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Vol. LXV, No. 29
Wednesday, July 20, 2011
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Anchor House Cyclist Who Died During Ride Is Fondly Remembered

Douglas McCune, 55, of Princeton was fatally injured in a cycling accident on July 16 in Clinton Township. He was riding on the final day of the annual weeklong “Ride for Runaways” in support of Anchor House in Trenton.

Mr. McCune, an internationally renowned scientist and software engineer at Princeton Plasma Physics Laboratory (PPPL), struck the rear of a 2011 SUV on Payne Road eastbound of Route 31. The driver was waiting to make a left turn into a service station. According to the Hunterdon County Medical Examiner’s Office, Mr. McCune died of blunt force trauma due to the impact of the accidental crash. “It appears that he failed to see the stopped vehicle,” said John Kuczynski, the Chief of Detectives.

Mr. McCune’s friends and colleagues from Anchor House knew him as a cyclist who put a priority on safety. “I’ve ridden thousands of miles with Doug McCune, who was also a bike commuter, and he was always among the safest riders I knew,” said fellow rider Tim Quinn. “He would never have taken any risk that would have put himself or anyone else into any kind of danger.”

Born in Ithaca N.Y., Mr. McCune started school at the Nassau Street School, in Princeton, later moving to Lexington, Mass. He graduated magna cum laude with a bachelor’s degree in mathematics from Yale University in 1978, the same year he was hired as a computational scientist at the Princeton Plasma Physics Laboratory, where he was working at the time of his death. He received a master’s in computer science from Drexel University in 1995.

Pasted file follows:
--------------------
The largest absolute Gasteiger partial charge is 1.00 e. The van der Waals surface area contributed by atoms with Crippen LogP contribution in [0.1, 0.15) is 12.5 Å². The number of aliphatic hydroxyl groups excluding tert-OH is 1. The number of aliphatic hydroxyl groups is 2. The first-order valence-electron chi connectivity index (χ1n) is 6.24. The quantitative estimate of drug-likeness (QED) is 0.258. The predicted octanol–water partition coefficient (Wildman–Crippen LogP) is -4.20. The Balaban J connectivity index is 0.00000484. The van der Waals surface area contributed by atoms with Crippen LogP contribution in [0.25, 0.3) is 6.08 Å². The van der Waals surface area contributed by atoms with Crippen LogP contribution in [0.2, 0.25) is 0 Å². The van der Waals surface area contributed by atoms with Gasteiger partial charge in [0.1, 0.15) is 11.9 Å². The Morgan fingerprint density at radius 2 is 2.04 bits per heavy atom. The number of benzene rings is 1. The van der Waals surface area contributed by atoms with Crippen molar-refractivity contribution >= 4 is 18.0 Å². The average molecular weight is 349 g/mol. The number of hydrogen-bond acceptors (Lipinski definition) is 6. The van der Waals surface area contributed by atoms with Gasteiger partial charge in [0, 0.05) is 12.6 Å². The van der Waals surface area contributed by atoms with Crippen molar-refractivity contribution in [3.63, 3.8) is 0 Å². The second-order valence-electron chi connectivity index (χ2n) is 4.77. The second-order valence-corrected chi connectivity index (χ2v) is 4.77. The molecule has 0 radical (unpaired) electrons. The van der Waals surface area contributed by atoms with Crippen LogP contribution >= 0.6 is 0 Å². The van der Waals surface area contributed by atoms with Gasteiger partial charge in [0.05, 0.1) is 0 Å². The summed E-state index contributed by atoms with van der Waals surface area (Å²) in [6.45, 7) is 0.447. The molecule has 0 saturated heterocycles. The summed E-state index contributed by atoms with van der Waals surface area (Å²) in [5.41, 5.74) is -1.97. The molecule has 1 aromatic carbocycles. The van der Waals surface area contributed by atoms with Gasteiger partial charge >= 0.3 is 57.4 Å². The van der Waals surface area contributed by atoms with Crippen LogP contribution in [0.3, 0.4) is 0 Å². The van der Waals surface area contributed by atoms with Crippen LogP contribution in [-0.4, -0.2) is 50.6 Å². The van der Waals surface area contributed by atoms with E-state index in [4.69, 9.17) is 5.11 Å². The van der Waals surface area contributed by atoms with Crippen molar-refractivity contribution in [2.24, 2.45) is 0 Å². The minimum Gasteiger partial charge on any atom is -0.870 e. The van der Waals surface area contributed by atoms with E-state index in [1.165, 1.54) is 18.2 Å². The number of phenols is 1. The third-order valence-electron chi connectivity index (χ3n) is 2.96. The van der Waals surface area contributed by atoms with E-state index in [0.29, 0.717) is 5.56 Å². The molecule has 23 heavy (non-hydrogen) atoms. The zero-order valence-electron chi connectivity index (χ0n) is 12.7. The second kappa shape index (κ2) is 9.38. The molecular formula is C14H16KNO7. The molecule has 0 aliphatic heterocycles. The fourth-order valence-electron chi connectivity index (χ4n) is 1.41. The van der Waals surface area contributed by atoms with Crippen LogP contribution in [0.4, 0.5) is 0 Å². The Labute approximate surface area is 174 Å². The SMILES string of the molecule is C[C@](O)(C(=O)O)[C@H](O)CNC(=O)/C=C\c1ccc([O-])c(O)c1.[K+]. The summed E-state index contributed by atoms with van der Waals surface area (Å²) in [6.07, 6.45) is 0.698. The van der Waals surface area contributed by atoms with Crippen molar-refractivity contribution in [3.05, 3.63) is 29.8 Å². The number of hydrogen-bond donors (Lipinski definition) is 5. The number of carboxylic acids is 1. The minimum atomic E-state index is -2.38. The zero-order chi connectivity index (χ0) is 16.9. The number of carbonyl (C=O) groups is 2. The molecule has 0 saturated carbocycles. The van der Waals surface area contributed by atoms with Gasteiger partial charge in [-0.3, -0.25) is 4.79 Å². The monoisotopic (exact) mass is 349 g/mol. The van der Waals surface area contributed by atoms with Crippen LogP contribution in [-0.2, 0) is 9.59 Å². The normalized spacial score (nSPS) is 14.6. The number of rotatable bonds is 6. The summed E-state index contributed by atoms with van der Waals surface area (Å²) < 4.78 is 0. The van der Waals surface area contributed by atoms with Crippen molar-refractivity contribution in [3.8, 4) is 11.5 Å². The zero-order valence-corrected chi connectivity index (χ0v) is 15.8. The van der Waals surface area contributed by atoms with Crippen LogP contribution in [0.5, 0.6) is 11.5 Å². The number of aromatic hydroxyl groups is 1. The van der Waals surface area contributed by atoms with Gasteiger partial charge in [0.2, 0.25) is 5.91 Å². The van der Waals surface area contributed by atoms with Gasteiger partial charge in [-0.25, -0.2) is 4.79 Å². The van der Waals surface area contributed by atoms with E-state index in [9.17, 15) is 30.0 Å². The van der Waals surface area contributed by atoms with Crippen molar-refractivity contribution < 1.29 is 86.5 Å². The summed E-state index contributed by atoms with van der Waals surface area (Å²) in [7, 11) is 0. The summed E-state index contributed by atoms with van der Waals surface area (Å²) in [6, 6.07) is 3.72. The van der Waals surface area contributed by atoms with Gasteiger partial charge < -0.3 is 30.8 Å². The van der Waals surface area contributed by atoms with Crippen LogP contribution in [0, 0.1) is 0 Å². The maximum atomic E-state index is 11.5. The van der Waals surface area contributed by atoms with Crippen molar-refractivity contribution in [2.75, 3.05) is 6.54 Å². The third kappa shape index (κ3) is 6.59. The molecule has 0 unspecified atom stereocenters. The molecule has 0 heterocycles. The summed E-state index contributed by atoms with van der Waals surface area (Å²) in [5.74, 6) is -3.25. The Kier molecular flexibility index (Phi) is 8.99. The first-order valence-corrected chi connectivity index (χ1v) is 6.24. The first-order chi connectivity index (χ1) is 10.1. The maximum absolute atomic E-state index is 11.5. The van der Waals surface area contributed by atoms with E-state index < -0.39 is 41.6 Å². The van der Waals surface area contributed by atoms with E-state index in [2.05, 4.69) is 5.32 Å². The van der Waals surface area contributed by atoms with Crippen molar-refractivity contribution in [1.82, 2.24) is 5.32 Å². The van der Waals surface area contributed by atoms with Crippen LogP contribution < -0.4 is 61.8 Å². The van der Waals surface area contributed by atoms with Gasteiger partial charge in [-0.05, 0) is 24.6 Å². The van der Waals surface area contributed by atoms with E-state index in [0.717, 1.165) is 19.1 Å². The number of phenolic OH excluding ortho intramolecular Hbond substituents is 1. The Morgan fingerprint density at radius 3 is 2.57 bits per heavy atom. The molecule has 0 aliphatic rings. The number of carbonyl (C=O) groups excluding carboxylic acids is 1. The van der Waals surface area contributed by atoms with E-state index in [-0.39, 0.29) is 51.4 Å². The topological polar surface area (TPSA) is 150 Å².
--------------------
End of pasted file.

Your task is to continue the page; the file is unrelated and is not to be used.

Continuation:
He was the main author and creator of TRANSP, an integrated software package for tokamak fusion plasma simulations, which has been used to analyze and validate the results of tokamak experiments around the world. He is coauthor of dozens of conference papers and journal articles, primarily in the field of experimental plasma physics and controlled fusion.

In 2001, he was named PPPL’s Distinguished Engineering Fellow, honored for his seminal contributions to computational plasma physics, particularly in the area of high-level data analysis in fusion experiments, and for his more recent work in establishing and leading the PPPL Computational Plasma Physics Group, which has been vital to the development of modern computational physics for both PPPL and the Fusion Energy Science community.